To honor Clinton County veterans, Root approached the commissioners to build a memorial to honor local servicemen and women.
"'You can build anything you want,' they said. 'You just have to pay for it,'" Root recounted. In return, Root requested the commissioners set up a non-revolving fund for donations, meaning that any money left over at the end of the county's budget year stayed in the fund instead of being forfeited.
"The commissioners have been very good to me," he noted. "They've never turned me down for anything."
Within eight months he had raised enough money to start the memorial, which includes selling bricks with the names of veterans locals want to memorialize.
"I don't want to be a burden on the taxpayers," Root said. "I've built the memorial as a collaborative effort."
Root can be found at the Veterans Service Office in Old Stoney at 301 E. Clinton St., Frankfort, from 9 a.m.-3:30p..m. Monday, Tuesday and Wednesday.
While helping Clinton County veterans resolve any problems they may have, he also spends his time assisting other VSOs, he said, adding he is currently working with a couple of newer officers, one of whom calls Root about twice a week for advice.
"I wasn't looking for this, but it has been very rewarding. A guy last week stopped in with a smile this wide and told me about the back-payment check he received, along with money for hearing aids," Root said.
Root also helped a family replace their loved one's headstone 17 years after their death - when someone finally noticed the name had been misspelled.
"Within a week, I got approval for a new stone and within about two months they had made and sent a new one."
Mary Jane Weaver credits Root for returning her husband's dog tags, which had been missing since 1944.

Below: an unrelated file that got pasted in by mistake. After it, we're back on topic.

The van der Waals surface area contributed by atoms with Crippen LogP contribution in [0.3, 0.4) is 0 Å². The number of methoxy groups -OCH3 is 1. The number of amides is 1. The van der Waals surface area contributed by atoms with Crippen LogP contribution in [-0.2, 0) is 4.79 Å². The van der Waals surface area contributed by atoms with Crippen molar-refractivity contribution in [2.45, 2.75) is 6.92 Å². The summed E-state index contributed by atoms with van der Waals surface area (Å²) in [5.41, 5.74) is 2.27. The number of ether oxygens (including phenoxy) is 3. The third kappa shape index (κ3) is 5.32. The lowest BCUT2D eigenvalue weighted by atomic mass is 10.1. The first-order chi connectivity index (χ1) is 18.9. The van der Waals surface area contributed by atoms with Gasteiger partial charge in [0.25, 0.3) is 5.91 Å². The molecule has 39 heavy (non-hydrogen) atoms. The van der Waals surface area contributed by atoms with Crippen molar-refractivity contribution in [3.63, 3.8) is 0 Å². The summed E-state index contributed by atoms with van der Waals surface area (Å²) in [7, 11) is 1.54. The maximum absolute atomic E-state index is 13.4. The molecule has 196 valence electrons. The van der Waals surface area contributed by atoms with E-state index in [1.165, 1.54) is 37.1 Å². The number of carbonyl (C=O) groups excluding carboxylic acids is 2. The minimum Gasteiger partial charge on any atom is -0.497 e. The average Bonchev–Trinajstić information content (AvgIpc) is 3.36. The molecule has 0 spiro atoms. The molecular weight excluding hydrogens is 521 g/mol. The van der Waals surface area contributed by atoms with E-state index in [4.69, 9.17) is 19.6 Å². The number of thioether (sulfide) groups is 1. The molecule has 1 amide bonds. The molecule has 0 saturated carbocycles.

The dog tags had been uncovered by an excavator working at the former Weaver home site, she said.
"The contractor was there working on the yard and he had dug a couple of forkloads when he spied something," Weaver recalled. "He took it home, cleaned it up as good as he could, let it lay awhile and then decided to take it to Joe Root, who, in turn, researched it."
After Root tracked down the tags' original owner, he took them to Weaver's son, Bert, who returned them to his mother, who was astonished to receive them after they were lost for six decades.
"(Joe's) an all-around great guy," she said.
In addition to dedicating himself to serving veterans, he also served on the Frankfort City Council and still serves on the Frankfort Utility Service Board.
Among his proudest moments, said Root, was attending the inauguration of President Donald Trump in January with his grandson, Blayne Root. This was Root's third inauguration, having attended both of George W. Bush's swearing-in ceremonies but he was especially enthused to share the event with Blayne, who serves as a full-time police officer for Whitestown and also assists as a medic for Lifeline helicopter.
"I can't think of a better candidate for (Veteran of the Year), said veteran Joe Palmer, of Frankfort.